Anyone committing an anti-doping rule violation (ADRV) may face a ban from sport. There are other consequences, too:
- Disqualification of competition results
- Loss of all medals and points
- Target testing and possible investigations of the team in a team sport
- In some cases, loss of points, disqualification from a competition or from the entire event for the team
- Exclusion and loss of accreditation from Major Events such as the Olympic/Paralympic Games
- Athlete Support Personnel may be investigated, and if the athlete is a Minor then an investigation is mandatory.
An ADRV goes well beyond the individual athlete or Athlete Support Personnel:
- It has an impact on those who have been supporting athletes all the way: family, friends, teammates, sponsors, etc.
- An athlete’s reputation as well as their country and sport’s reputations are affected.
- An athlete’s physical and mental health could be at risk.
- It only takes one athlete in a team sport/event to test positive for the consequences to impact the entire team such as, losing medals or even disqualification.
Substances and Methods on the Prohibited List
As an Athlete or Athlete support personnel, it is very important that you are familiar with the WADA Prohibited List and know how to check whether the medication you plan to take is prohibited or permitted. Remember that Athletes are solely responsible for what they ingest or use.
The Prohibited list is set by WADA and is updated at least annually. It includes both substances and methods and it is categorized into 3 groups:
- Substances and methods prohibited at all times
- Substances and methods prohibited in-competition
- Substances prohibited in particular sports
A substance or method can be added to the Prohibited List if it meets two of the following three criteria:
- It has the potential to enhance or enhances sport performance.
- Use of the substance or method represents an actual or potential health risk to the Athlete.
- Use of the substance or method violates the spirit of sport.
The Prohibited List is a comprehensive yet complicated document. Here are a few tips and tricks to help Athletes and Athlete support personnel navigate it:
- Not everything on the Prohibited List is a medicine
- Not every prohibited medicine is listed
- Other substances with similar chemical structure or effect can also be prohibited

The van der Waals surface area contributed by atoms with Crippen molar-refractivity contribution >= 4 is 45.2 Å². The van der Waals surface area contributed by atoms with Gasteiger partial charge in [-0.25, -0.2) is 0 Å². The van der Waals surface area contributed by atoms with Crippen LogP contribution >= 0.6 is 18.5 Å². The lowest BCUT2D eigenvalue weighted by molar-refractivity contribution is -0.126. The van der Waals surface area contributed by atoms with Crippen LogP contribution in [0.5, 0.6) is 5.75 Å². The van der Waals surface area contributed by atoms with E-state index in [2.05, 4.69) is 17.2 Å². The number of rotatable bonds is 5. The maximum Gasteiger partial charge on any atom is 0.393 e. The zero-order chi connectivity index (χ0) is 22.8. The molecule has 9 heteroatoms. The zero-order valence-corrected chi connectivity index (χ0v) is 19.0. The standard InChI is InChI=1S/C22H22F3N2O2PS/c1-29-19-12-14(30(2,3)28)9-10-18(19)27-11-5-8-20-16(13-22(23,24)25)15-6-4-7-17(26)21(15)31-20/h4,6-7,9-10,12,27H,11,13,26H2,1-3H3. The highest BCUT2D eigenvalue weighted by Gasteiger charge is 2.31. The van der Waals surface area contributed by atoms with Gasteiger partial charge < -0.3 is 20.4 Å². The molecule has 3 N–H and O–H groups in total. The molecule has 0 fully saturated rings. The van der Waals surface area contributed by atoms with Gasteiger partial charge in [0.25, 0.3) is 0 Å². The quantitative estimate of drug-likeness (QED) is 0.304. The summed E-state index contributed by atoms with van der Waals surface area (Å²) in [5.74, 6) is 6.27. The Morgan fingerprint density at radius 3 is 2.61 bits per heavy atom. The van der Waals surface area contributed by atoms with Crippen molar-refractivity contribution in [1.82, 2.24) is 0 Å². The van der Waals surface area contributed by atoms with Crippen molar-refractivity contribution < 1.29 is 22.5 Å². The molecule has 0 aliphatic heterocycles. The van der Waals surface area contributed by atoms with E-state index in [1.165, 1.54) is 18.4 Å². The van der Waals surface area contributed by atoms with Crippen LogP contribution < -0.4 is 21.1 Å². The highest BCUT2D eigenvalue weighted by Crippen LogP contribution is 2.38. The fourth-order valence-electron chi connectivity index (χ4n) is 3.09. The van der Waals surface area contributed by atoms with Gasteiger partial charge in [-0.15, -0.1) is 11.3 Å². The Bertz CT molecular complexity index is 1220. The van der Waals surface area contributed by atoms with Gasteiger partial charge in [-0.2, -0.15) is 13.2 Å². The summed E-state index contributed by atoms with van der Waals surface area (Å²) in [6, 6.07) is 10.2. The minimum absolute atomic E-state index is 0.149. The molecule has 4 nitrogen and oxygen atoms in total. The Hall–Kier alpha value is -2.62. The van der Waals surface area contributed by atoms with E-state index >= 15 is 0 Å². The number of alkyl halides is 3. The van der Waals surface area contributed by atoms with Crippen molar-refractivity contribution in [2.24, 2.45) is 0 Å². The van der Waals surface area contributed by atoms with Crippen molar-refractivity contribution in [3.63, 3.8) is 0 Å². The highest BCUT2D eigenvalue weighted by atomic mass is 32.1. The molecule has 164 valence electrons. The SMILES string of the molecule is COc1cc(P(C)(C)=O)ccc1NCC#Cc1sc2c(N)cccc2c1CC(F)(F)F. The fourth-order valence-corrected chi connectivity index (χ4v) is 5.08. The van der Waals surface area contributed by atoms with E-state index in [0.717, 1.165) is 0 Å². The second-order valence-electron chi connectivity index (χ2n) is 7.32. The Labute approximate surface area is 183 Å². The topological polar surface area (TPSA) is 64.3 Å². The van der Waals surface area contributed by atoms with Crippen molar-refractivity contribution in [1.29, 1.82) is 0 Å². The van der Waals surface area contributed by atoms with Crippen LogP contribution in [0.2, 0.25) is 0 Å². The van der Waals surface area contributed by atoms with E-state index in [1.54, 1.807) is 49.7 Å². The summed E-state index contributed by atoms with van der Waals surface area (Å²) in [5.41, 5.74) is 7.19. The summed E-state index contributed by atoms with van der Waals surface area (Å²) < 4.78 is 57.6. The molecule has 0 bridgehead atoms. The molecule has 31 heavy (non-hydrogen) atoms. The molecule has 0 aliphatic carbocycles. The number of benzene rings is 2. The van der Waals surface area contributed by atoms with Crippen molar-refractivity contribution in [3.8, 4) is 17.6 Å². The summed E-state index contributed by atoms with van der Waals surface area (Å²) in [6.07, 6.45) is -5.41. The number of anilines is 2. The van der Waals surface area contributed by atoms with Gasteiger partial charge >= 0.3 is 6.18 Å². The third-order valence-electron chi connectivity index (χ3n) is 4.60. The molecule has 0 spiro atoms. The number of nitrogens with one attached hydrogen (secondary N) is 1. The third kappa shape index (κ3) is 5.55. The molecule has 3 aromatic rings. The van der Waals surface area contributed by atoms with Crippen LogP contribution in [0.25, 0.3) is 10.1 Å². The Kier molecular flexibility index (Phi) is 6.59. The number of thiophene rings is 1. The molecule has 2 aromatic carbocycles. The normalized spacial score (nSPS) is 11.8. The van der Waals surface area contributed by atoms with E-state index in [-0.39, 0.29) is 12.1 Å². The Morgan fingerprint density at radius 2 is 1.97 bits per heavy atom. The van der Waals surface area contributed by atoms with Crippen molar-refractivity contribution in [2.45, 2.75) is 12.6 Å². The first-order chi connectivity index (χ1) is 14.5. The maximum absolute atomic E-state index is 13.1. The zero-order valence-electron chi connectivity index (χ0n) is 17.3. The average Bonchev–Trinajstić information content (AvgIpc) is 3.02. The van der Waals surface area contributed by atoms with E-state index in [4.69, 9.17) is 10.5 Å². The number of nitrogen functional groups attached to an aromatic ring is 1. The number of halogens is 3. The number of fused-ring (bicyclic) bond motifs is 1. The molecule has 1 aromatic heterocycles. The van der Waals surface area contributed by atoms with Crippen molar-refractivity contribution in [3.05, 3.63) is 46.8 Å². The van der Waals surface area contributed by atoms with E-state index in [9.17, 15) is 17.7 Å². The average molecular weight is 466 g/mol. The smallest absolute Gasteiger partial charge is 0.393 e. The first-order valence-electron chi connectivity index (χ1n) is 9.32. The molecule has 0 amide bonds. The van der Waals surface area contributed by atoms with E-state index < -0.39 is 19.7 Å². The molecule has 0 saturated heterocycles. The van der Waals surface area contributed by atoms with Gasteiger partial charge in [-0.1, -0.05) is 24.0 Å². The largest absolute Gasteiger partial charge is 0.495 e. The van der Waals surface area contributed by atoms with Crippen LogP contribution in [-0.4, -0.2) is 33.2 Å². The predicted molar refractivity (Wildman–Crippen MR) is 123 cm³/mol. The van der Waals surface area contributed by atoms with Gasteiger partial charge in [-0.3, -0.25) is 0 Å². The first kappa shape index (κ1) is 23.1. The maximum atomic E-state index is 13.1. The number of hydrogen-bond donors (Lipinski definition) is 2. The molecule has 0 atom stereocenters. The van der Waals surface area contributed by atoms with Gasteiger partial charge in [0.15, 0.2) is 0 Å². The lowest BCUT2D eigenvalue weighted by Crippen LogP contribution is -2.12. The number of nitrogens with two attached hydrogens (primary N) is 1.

- Only the ingredient names are listed, not brand names
- Check the route of administration of the medicine
- Check male or female use
- Check dose restrictions
- Many natural products are not specifically listed
- Regularly check for updates to the Prohibited List
Both prescriptions and over-the-counter medications should be checked against the Prohibited List. Athletes should also inform their doctors of their obligations as high-performance Athletes.
Prescriptions and over-the-counter medications should be checked against the Prohibited List. Athletes should also inform their doctors and other medical professionals of their obligations as high-performance Athletes and emphasize the fact that they are subject to the rules of the World Anti-Doping Code.
We recommend the use of Global Dro to check all medications. The Global Drug Reference Online (Global DRO) provides Athletes and Support Personnel with information about the prohibited status of specific medications based on the current World Anti-Doping Agency (WADA) Prohibited List.
Risks of Supplements
Extreme caution is recommended regarding supplement use. A number of positive tests have been attributed to the misuse of supplements, poor labelling or contamination of dietary supplements and there is no guarantee that a supplement is free from prohibited substances.
Risks of supplements include:
- Manufacturing standards, which are often less strict compared with medicines. These lower standards often lead to supplement contamination with an undeclared prohibited substance;
- Fake or low-quality products which may contain prohibited substances – and be harmful to health;
- Mislabelling of supplements with ingredients wrongly listed and prohibited substances not identified on the product label;
- False claims that a particular supplement is endorsed by Anti-Doping Organisations or that it is “safe for Athletes”. Remember, Anti-Doping Organisations do not certify supplements and the product label may contain misleading messaging.
All Athletes should do a risk-benefit assessment if they are considering the use supplements. The first step of such an assessment is to consider whether a “food-first” approach meets the Athlete’s needs. Whenever possible, such assessment should be done with a support of a certified nutritionist or other qualified professional who is familiar with the global and WAKO Anti-Doping Rules.
Checking your supplements
If, after careful consideration, an Athlete chooses to use supplements, they must take the necessary steps to minimise the risks associated with supplements. This includes:
- Thorough research on the type and dose of the supplement, preferably with the advice of a certified nutritionist or other qualified professional who is familiar with the global and WAKO Anti-Doping Rules.
- Selecting only those supplements that have been “batch-tested” by an independent company. Companies that batch-test supplements include Informed Sport, Certified for Sport or Kölner Liste.
Remember, no supplement is 100% risk-free but Athletes and Athlete Support Personnel can take certain steps to minimise these risks.